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In Western liberal democracies the right to autonomy plays a central role in the debate on the legalisation of medically assisted suicide and euthanasia. Autonomy as moral value to which this right relates is highly regarded as the core of human dignity, which in turn is seen as the foundational value of human rights. Although they are in the minority, a number of Christian ethicists can be found, who also argue in favour of the named practices by appealing to autonomy as central value. The Dutch theologian Harry Kuitert is a clear case in mind. Autonomy needs not be interpreted as a synonym of arbitrary self-determination, of doing whatever you wish to do.

For Immanuel Kant the autonomous legislation of the will entails the free and rational recognition of a general moral law. The autonomy of the individual is thus conditioned by the moral law, which applies to everyone Kant ; cf. However, it cannot be denied that today autonomy is often understood as pure self-determination.

Especially in debates on the ethical acceptability of medically assisted suicide and voluntary euthanasia protagonists of these two practices often in a rather abstract way elevate the self-determination of the patient to final arbiter. Whenever a patient wishes, for whatever reasons, to be medically assisted in suicide or in euthanasia - the argument goes - a moral obligation rests on medical practitioners and family members to grant the wish. By implication it is taken for granted that the wish of the patient is always morally acceptable. Kuitert starts off his endorsement of the principle of self-determination as final arbiter when it comes to end of life issues with a number of qualifications.

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He asserts: 'Self-determination thus definitely does not mean that I only do what I wish, that no one else has a determining influence on my life, even that nobody may have such a determining influence. It rather means that there are limits to the power they have to determine my life and that I may come up for these limits' Kuitert , tr. Kuitert is strong in emphasising that no one, including medical practitioners, may take life and death decisions on behalf of patients.

In response one cannot but agree with him that when it comes to such decisions moral limits must be respected, including the moral guideline that the informed consent of the patient must be obtained. Kuitert is, however, not so strong in pointing out what the moral limits are that would prevent the patient's self-determination from deteriorating into arbitrariness, a futile attempt to retain total independence, or a panicky flight from a difficult situation. These moral limits in his opinion clearly do not come from the religious beliefs of Christians. In his discussion of the question: 'Is there anything in the Christian faith, which makes euthanasia … impossible for Christians?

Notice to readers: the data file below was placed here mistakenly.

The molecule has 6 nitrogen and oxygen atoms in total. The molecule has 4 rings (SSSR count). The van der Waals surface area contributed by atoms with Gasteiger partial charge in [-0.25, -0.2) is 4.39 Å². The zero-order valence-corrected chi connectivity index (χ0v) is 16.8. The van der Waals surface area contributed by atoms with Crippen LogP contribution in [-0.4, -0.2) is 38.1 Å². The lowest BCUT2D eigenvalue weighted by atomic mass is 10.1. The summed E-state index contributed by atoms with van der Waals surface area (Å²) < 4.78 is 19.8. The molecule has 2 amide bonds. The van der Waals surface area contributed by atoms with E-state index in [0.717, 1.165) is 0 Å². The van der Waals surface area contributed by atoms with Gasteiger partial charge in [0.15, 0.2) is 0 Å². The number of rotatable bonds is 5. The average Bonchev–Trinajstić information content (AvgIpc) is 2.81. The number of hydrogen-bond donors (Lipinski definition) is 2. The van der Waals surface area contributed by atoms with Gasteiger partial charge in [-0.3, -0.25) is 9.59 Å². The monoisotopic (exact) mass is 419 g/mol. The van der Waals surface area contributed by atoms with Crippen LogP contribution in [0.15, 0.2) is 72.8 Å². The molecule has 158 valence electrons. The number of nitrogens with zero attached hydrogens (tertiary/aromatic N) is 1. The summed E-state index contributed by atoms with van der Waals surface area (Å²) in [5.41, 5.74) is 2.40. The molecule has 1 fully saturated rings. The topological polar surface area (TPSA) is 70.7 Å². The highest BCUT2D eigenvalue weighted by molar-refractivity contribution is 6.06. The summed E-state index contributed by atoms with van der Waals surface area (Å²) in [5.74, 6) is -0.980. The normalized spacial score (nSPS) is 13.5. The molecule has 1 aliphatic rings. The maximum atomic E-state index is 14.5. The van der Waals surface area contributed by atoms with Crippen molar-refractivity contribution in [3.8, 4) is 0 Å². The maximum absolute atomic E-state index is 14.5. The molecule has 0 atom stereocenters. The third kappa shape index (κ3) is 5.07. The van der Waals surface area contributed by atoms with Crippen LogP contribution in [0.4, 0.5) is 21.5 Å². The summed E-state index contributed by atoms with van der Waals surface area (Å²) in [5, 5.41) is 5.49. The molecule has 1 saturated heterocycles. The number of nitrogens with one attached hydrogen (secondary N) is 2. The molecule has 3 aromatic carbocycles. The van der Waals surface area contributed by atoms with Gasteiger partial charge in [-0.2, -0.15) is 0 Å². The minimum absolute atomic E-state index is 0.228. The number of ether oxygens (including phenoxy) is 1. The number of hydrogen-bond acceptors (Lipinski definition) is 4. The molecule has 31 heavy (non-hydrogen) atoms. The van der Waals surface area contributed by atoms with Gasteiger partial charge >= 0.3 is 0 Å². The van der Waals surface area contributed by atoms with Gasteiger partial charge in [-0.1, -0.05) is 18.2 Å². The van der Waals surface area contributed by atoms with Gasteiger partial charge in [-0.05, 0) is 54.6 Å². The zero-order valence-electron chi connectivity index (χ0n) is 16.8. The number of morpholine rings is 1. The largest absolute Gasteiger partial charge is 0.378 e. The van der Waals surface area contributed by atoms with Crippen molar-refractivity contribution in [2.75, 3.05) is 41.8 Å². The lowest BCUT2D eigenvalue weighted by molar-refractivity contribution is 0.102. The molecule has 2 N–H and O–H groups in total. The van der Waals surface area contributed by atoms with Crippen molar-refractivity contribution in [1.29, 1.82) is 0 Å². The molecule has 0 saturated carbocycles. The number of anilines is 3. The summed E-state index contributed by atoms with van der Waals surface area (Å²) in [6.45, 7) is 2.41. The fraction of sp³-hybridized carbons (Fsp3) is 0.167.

Christian beliefs regarding life as a gift from God and the meaning of death and suffering are, in his opinion, of no consequence when the content of such moral decisions is at stake. They have, at the most, a certain motivational role to play Kuitert I agree with Nigel Biggar that from a Christian ethical perspective it is unacceptable to equate autonomy with a self-determination that denies the validity of moral values that are independent of my will.

It lies not in sheer autonomy, but in responsibility first to God and therefore also to one's human fellows' Biggar When it comes to deciding on the request for medically assisted suicide or euthanasia, the responsibility of Christians would include reflecting on the ethical implications of the message of the Bible and their personal vocation from God.

They would also have to take into consideration the prevalent moral consensus within the Christian church and the society in which they live and consult family members and fellow Christians. And finally, they should try to ascertain to the best of their ability what the foreseen consequences of a request for medically assisted suicide or euthanasia for family members and for the moral fibre of society at large would be cf.